15 October 2014

How Gilmore Girls changed my teaching

More than a decade after it debuted, Gilmore Girls is experiencing a renewed burst of interest after arriving on Netflix this month.

When I saw Gilmore Girls, I was impressed by the speed and density of the dialogue. Joke, pop culture reference, joke, joke, pop culture reference... the writing kept coming at you, at a rapid clip.

But it did so in a way that you never lost track of the plot. Even if you didn’t get any particular one-liner, you were able to follow the story. And there would be another clever bit in a minute or two.

It just so happened Gilmore Girls started just before I took up the position I had, and I was teaching classes from stem to stern for the first time. When I started, students were always kvetching about slides going down before they could finish transcribing them. So I ended up going slow.

Watching Gilmore Girls, I realized that people could handle a lot of information quickly. And that I could talk faster. I could put in more jokes, references, tangents... as long as I kept the main point that I was making front and center. If someone didn’t get one reference, I didn’t worry, I just kept on going.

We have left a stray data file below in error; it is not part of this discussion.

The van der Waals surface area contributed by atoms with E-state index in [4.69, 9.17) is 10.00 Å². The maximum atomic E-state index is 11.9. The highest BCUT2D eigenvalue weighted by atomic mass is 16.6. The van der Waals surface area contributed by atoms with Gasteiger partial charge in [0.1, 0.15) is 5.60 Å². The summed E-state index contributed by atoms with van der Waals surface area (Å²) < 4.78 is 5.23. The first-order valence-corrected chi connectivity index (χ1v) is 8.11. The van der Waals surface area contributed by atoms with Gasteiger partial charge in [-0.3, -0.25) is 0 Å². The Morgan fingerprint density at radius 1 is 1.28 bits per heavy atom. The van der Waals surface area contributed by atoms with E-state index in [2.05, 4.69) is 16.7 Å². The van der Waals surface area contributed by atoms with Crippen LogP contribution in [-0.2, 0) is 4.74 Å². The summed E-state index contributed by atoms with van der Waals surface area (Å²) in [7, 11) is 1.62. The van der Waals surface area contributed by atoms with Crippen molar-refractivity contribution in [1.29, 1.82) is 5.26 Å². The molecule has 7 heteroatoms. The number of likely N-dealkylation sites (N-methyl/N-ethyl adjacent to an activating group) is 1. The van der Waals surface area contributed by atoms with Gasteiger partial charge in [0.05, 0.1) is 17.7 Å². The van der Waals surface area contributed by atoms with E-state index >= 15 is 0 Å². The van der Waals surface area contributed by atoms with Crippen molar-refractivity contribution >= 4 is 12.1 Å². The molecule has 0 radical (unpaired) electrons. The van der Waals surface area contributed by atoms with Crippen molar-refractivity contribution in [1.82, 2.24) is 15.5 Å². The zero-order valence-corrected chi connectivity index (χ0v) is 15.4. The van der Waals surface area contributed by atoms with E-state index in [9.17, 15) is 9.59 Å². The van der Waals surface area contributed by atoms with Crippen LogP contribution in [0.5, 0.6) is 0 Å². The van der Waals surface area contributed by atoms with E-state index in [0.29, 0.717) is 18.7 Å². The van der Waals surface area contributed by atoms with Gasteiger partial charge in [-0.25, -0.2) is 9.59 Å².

My lecturing strategy become to make a point quickly, but repeat it often, rather than make a point slowly and ponderously just the once.

I don’t know if my lecturing style is better because of Gilmore Girls, but it certainly made it a lot more lively and fun for me. I just hope that my greater enthusiasm is contagious, and that students pick up on it.

Hat tip to Gilmore Girls fan Ed Yong, whose tweets about the show prompted me to write this.

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